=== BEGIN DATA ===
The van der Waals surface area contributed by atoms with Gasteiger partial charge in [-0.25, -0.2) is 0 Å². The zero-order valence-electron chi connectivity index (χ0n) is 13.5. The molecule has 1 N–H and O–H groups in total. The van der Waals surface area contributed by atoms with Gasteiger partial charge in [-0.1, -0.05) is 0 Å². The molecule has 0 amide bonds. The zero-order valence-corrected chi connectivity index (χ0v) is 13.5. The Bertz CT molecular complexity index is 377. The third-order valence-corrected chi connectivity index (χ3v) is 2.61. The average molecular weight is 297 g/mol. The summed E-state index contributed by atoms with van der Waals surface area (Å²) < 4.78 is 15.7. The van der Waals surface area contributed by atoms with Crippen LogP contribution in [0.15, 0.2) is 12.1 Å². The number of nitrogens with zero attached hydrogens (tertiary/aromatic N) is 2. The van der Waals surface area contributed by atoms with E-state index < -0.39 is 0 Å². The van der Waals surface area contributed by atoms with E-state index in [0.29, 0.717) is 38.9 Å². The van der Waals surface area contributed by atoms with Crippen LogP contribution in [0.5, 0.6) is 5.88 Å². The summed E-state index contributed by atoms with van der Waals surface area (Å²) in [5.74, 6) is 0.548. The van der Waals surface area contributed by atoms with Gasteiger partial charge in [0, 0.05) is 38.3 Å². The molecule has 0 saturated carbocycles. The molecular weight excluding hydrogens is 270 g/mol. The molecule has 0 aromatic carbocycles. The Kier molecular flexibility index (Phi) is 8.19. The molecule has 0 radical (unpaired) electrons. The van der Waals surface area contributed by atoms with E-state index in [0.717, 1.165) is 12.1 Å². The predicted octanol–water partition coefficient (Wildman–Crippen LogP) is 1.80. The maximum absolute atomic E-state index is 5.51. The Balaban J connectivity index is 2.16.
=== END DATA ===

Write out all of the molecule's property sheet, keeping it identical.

The van der Waals surface area contributed by atoms with Gasteiger partial charge in [-0.25, -0.2) is 0 Å². The zero-order valence-electron chi connectivity index (χ0n) is 13.5. The molecule has 1 N–H and O–H groups in total. The van der Waals surface area contributed by atoms with Gasteiger partial charge in [-0.1, -0.05) is 0 Å². The molecule has 0 amide bonds. The zero-order valence-corrected chi connectivity index (χ0v) is 13.5. The Bertz CT molecular complexity index is 377. The third-order valence-corrected chi connectivity index (χ3v) is 2.61. The average molecular weight is 297 g/mol. The summed E-state index contributed by atoms with van der Waals surface area (Å²) < 4.78 is 15.7. The van der Waals surface area contributed by atoms with Crippen LogP contribution in [0.15, 0.2) is 12.1 Å². The number of nitrogens with zero attached hydrogens (tertiary/aromatic N) is 2. The van der Waals surface area contributed by atoms with E-state index < -0.39 is 0 Å². The van der Waals surface area contributed by atoms with E-state index in [0.29, 0.717) is 38.9 Å². The van der Waals surface area contributed by atoms with Crippen LogP contribution in [0.5, 0.6) is 5.88 Å². The summed E-state index contributed by atoms with van der Waals surface area (Å²) in [5.74, 6) is 0.548. The van der Waals surface area contributed by atoms with Gasteiger partial charge in [0, 0.05) is 38.3 Å². The molecule has 0 saturated carbocycles. The molecular weight excluding hydrogens is 270 g/mol. The molecule has 0 aromatic carbocycles. The Kier molecular flexibility index (Phi) is 8.19. The molecule has 0 radical (unpaired) electrons. The van der Waals surface area contributed by atoms with E-state index in [0.717, 1.165) is 12.1 Å². The predicted octanol–water partition coefficient (Wildman–Crippen LogP) is 1.80. The maximum absolute atomic E-state index is 5.51. The Balaban J connectivity index is 2.16.